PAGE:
The remainder of the day was spent discussing the finer points of angling and well a lot of other topics. The bag, with the stuff? That bag rested calmly in the front of the boat until I just happened to ask, "hey what's in the bag?" To which the reply came some Gatorade and, you guessed it, a banana on a fishing boat. Maybe the superstition is wrong or maybe even more and better fish  may have been caught without the "stuff" in the bag...

If you are a seasoned angler or have never picked up a fly rod and want to set up a day on the river e-mail or call/text 615-796-5143 to book a day on the water. For additional booking information see our Homepage and to see the latest fishing report click here.

Wednesday, August 24, 2016

Donnie Makes the 20+ Club

This one has been a long time coming. Donnie has been on the F/V Southeastern Fly several times over the past few years and each time he mentions the 20+ Club and how this might be the day. We were on the river and in the flow before we knew it. The drift boat was floating along and Donnie was producing some excellent presentations. 

He picked up a nice rainbow in the first several minutes and several other fish. Then we got into a fair number of good brown trout, some of which were very nice fish, but not the exact size we were looking for on this day. His Orvis Clearwater (which used to be mine) was bent more often than I thought it was going to be...and I offered to give him the money back for the rod. He declined.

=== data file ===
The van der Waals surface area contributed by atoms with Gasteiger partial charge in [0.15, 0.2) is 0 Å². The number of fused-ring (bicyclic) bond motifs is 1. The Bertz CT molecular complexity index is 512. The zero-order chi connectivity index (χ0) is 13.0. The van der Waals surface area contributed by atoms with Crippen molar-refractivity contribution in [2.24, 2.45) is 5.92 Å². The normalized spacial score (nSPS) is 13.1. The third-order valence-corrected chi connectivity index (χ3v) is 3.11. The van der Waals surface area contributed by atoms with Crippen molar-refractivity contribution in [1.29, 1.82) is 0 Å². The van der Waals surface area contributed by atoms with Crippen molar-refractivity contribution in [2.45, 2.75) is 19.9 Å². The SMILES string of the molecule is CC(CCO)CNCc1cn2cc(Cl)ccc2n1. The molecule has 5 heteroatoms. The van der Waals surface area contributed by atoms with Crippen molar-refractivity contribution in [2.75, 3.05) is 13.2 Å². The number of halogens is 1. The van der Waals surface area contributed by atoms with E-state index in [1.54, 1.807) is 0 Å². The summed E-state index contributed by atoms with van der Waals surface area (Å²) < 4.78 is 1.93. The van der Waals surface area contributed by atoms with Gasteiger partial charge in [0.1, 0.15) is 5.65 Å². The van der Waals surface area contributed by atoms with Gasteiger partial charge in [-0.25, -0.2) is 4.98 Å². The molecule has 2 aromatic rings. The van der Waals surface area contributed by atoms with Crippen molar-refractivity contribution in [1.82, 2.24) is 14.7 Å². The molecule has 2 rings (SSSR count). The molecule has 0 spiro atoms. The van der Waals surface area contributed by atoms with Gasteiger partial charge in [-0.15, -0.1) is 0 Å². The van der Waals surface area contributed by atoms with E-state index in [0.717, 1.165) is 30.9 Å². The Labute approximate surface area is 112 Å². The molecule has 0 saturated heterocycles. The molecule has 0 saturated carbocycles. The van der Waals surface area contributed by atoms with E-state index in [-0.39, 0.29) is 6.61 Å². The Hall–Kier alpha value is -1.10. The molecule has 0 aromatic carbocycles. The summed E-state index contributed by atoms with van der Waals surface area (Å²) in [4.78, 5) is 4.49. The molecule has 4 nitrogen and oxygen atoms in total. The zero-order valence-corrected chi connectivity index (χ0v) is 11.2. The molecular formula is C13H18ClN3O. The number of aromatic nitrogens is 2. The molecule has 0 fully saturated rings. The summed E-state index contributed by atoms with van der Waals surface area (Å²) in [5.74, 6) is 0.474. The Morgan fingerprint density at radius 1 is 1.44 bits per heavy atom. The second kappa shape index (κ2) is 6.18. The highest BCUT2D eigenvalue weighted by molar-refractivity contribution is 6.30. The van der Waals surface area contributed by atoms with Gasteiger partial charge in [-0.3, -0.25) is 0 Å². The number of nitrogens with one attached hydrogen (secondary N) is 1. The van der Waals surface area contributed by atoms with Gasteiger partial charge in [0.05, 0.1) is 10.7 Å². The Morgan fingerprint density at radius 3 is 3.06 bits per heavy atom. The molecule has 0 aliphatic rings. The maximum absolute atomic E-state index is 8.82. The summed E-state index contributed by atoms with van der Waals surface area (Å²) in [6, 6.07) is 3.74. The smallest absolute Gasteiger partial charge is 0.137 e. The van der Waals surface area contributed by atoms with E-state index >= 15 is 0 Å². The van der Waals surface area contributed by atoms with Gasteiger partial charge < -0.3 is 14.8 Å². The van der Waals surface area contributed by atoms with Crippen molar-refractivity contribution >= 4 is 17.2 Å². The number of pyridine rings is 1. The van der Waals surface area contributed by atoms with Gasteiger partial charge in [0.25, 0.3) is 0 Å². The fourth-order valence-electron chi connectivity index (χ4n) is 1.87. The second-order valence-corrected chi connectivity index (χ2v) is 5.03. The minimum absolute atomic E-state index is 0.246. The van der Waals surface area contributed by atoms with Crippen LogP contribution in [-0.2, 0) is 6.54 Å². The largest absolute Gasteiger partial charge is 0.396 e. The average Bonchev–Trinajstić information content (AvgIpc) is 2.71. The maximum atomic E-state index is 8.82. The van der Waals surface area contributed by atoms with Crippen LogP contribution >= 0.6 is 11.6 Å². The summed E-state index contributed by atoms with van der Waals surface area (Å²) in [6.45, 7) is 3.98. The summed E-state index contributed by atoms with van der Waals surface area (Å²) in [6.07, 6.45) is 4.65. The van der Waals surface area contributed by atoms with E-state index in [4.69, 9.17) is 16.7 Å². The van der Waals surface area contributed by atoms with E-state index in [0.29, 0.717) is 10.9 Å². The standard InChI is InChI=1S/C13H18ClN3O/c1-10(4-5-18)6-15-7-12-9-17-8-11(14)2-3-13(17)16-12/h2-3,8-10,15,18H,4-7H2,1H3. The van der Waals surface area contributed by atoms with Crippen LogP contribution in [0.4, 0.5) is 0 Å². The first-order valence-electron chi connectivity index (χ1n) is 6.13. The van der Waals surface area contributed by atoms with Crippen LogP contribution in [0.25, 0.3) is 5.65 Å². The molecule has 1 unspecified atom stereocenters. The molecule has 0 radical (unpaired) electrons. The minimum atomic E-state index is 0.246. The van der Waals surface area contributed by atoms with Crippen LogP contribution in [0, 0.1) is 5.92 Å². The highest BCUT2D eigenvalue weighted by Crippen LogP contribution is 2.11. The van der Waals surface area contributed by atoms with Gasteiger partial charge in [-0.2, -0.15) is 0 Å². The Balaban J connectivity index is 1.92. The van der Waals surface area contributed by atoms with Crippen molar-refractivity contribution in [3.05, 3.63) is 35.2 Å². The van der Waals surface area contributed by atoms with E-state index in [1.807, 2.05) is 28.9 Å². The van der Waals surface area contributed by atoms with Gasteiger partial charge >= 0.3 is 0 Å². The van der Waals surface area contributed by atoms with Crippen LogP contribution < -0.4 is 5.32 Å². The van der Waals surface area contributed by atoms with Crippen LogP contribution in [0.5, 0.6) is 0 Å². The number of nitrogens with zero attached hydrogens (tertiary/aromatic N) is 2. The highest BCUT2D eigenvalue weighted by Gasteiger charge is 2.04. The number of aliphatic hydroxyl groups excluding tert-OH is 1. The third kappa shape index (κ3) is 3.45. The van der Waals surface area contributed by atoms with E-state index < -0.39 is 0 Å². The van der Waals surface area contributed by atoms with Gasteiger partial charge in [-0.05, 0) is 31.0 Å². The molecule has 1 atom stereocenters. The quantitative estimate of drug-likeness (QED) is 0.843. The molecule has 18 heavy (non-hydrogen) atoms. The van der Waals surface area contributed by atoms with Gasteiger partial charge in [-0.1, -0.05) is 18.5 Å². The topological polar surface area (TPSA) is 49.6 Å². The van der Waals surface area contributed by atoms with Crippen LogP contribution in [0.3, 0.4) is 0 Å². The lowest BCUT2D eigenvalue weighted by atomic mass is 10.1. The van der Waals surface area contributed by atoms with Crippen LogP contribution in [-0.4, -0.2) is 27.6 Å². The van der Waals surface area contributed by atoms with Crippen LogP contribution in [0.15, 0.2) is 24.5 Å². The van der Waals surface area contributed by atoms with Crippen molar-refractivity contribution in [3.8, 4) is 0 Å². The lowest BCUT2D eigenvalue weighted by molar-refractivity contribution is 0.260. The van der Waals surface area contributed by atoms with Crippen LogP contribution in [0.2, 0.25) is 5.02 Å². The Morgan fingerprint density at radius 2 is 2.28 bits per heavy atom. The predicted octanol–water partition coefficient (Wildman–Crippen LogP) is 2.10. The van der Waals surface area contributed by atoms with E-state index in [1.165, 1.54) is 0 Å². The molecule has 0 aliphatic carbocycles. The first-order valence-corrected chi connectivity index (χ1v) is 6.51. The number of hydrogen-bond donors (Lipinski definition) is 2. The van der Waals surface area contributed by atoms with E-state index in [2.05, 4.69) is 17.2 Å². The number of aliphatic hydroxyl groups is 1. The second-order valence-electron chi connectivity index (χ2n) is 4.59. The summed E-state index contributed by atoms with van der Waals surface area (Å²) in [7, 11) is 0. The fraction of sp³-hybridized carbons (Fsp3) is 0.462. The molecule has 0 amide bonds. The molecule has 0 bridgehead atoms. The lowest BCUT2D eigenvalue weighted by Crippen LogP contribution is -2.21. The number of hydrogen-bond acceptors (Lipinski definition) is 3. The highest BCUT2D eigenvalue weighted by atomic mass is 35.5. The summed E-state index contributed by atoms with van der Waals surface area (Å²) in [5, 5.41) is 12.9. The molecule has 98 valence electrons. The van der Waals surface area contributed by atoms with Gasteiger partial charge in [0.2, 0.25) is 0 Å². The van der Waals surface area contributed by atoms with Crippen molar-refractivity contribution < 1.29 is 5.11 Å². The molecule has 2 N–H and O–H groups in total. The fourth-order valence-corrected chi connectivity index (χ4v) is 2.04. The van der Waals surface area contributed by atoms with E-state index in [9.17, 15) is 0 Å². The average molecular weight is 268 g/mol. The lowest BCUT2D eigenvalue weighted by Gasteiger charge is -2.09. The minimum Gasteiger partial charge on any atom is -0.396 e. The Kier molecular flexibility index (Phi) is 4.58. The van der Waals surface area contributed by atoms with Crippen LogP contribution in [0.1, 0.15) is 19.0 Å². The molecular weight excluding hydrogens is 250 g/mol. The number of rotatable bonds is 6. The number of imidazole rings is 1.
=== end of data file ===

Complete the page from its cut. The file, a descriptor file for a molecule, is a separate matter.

Then Donnie dropped the fly right in the feeding lane. Feeding lanes are important for sure and he was hitting them a high percentage of the day. It wasn't long before Donnie connected with a strong hookset. The fish started to the bottom and began head shakes. When the fish flashed it made the guy on the bench (me) get up and start helping in the fight. As I moved the boat around the river, Donnie kept up the "good fight". It seemed to last well into the evening but in reality it was just a few minutes. At the end of the fight the fish was in the net. Mission accomplished.

All fish are measured if the angler is going to enter the 20+ Club and this one made the cut. Donnie did absolutely everything right on this fish. Fly in the feeding lane, check. Proper mend, check. Hookset at exactly the right time, check. Fight the fish and keep the rod tip at the correct angle, yep! So with all that, Donnie, nice work and welcome to the 20+ Club! Oh and I want my darn rod back.
If you are a seasoned angler or have never picked up a fly rod and want to set up a day on the river e-mail or call/text 615-796-5143 to book a day on the water. For additional booking information see our Homepage and to see the latest fishing report click here.